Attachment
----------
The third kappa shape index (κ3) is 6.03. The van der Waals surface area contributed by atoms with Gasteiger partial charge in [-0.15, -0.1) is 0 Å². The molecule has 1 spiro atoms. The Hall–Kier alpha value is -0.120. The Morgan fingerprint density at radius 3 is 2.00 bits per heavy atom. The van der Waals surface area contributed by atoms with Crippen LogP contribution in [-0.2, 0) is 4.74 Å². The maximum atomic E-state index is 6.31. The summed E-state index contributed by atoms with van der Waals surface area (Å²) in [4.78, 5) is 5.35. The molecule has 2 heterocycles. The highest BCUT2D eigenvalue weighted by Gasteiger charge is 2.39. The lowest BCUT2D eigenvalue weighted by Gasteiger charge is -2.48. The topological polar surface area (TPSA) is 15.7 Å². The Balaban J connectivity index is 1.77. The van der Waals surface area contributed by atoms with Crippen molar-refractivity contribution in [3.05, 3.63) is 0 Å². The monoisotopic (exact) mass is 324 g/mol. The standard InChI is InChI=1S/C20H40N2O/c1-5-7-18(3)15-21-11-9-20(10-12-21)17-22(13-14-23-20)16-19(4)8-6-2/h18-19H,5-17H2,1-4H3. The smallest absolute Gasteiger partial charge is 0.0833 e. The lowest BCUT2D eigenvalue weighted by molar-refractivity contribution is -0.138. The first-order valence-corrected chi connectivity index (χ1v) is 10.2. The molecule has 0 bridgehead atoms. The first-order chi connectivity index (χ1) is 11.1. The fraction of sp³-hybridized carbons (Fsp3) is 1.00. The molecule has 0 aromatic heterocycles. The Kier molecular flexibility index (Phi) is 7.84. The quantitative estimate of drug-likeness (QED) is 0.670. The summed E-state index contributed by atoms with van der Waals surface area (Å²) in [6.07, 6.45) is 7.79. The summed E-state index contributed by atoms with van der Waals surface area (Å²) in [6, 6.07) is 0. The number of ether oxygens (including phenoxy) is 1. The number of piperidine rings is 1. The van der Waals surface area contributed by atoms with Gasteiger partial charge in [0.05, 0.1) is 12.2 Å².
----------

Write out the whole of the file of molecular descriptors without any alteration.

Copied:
The third kappa shape index (κ3) is 6.03. The van der Waals surface area contributed by atoms with Gasteiger partial charge in [-0.15, -0.1) is 0 Å². The molecule has 1 spiro atoms. The Hall–Kier alpha value is -0.120. The Morgan fingerprint density at radius 3 is 2.00 bits per heavy atom. The van der Waals surface area contributed by atoms with Crippen LogP contribution in [-0.2, 0) is 4.74 Å². The maximum atomic E-state index is 6.31. The summed E-state index contributed by atoms with van der Waals surface area (Å²) in [4.78, 5) is 5.35. The molecule has 2 heterocycles. The highest BCUT2D eigenvalue weighted by Gasteiger charge is 2.39. The lowest BCUT2D eigenvalue weighted by Gasteiger charge is -2.48. The topological polar surface area (TPSA) is 15.7 Å². The Balaban J connectivity index is 1.77. The van der Waals surface area contributed by atoms with Crippen molar-refractivity contribution in [3.05, 3.63) is 0 Å². The monoisotopic (exact) mass is 324 g/mol. The standard InChI is InChI=1S/C20H40N2O/c1-5-7-18(3)15-21-11-9-20(10-12-21)17-22(13-14-23-20)16-19(4)8-6-2/h18-19H,5-17H2,1-4H3. The smallest absolute Gasteiger partial charge is 0.0833 e. The lowest BCUT2D eigenvalue weighted by molar-refractivity contribution is -0.138. The first-order valence-corrected chi connectivity index (χ1v) is 10.2. The molecule has 0 bridgehead atoms. The first-order chi connectivity index (χ1) is 11.1. The fraction of sp³-hybridized carbons (Fsp3) is 1.00. The molecule has 0 aromatic heterocycles. The Kier molecular flexibility index (Phi) is 7.84. The quantitative estimate of drug-likeness (QED) is 0.670. The summed E-state index contributed by atoms with van der Waals surface area (Å²) in [6.07, 6.45) is 7.79. The summed E-state index contributed by atoms with van der Waals surface area (Å²) in [6, 6.07) is 0. The number of ether oxygens (including phenoxy) is 1. The number of piperidine rings is 1. The van der Waals surface area contributed by atoms with Gasteiger partial charge in [0.05, 0.1) is 12.2 Å².